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In the recent Aeroflot Superjet 100 crash, it seems to me that (at least) the landing gear was spiked upwards, penetrating the fuel tanks, which might be one of the factors that lead to disaster.

In my naive mind, dumping the fuel before landing might have mitigated this factor.

Would it have been possible for this airplane to dump its fuel before landing?

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    $\begingroup$ Lack of time, lack of control and it was over a populated area??? $\endgroup$ – Dave Gremlin May 11 at 12:23
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    $\begingroup$ It may not have that capability... $\endgroup$ – Ron Beyer May 11 at 12:23
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    $\begingroup$ I'm voting to close this question as off-topic because it asks for speculation about a recent accident, which is explicitly off-topic here. $\endgroup$ – Ralph J May 11 at 13:54
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    $\begingroup$ No it's not off topic because the fact is that it didn't dump its fuel, because it can't, so this isn't speculation. $\endgroup$ – John K May 11 at 15:16
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    $\begingroup$ No it wasn't dumped because it CAN'T. That's not speculation. $\endgroup$ – John K May 11 at 18:02
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This aircraft does not have fuel dumping capability. In general, only large wide body airliners have fuel dumping capability.

Aircraft can land overweight quite easily but getting stopped on the runway safely is the main problem.

Even with fuel dumping, aircraft will often still plan to land overweight. The amount of fuel to be dumped would be planned to make a safe landing on the available runway without excessively heating the brakes and tires.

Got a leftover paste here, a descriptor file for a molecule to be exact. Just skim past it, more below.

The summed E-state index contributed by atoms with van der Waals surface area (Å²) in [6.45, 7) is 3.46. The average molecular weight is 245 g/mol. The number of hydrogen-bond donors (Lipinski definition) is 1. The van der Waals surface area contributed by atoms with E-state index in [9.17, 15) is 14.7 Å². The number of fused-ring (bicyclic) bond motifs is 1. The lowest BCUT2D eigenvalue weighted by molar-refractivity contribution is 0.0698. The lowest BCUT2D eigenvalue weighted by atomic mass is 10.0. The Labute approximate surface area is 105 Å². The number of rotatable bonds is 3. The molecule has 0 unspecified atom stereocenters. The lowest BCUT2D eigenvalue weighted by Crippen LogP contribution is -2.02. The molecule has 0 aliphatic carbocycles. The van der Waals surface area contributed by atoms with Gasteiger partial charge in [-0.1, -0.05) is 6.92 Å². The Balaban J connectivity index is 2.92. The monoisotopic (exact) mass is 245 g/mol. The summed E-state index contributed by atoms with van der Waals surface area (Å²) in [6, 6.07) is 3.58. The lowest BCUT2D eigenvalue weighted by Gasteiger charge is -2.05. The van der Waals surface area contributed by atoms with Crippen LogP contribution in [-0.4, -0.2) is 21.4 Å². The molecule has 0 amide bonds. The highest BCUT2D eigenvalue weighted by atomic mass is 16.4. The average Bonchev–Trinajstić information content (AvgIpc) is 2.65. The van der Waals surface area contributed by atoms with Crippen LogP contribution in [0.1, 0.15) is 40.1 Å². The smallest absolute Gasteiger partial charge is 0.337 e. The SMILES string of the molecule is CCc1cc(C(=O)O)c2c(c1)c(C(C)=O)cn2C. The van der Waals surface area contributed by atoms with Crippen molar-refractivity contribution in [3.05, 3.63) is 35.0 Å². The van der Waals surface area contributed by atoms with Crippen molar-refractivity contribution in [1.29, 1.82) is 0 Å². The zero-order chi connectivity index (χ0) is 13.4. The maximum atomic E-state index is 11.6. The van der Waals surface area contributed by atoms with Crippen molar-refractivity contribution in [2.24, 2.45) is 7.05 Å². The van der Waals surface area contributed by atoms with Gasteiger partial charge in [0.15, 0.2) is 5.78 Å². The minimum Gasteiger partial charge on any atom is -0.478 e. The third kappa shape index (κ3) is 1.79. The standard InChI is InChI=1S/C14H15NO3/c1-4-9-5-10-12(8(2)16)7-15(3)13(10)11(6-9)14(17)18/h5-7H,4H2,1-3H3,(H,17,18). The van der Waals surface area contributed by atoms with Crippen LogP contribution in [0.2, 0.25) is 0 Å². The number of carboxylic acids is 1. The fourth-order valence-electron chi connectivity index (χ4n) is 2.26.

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    $\begingroup$ Correct, and they won't dump any more fuel than they need to in order to bring the landing within margins. Fuel is money, and it's also much worse for the environment than exhaust, and unlike exhaust, impacts the local environment (a matter of interest to local ATC). That is to say, CO2 from exhaust is quickly dissipated by wind, but dumped fuel falls down into the local environment, affecting local smog. $\endgroup$ – Harper May 11 at 14:18
  • $\begingroup$ In most cases an overweight landing is no big deal if it's a "normal" landing. The only fallout is that a special inspection is required after the fact to look for structural damage, which should be fine unless the landing was hard. $\endgroup$ – John K May 11 at 15:20
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    $\begingroup$ @Harper : "fuel is money" - if they only cared about money, even then it would make them lose much more money to have the plane end up in a big fireball with most of the passengers dead. Also, they don't have to dump fuel before every landing, just before emergency landings, which are usually on the one in a million scale. So for such rare occasions money and environmental factors shouldn't be an issue. $\endgroup$ – vsz May 12 at 20:05
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They probably didn't need too - in smaller aircraft like the SSJ100, the Max Landing Weight (MLW) is close to the Max Takeoff Weight (MTOW). It's unlikely that it was departing Moscow at MTOW, so that would be my reasoning - they may well have been below MLW. This is just speculation though, so don't take my word for it - wait for the accident report to come out to be certain.

https://www.superjetinternational.com/wp-content/uploads/SSJ100_Datasheet.pdf

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  • $\begingroup$ Harry thank you for your answer, however Mike's answer seems more concrete. $\endgroup$ – gsamaras May 11 at 13:39
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    $\begingroup$ Yep, I definitely agree! $\endgroup$ – Harry Karmel May 11 at 14:56

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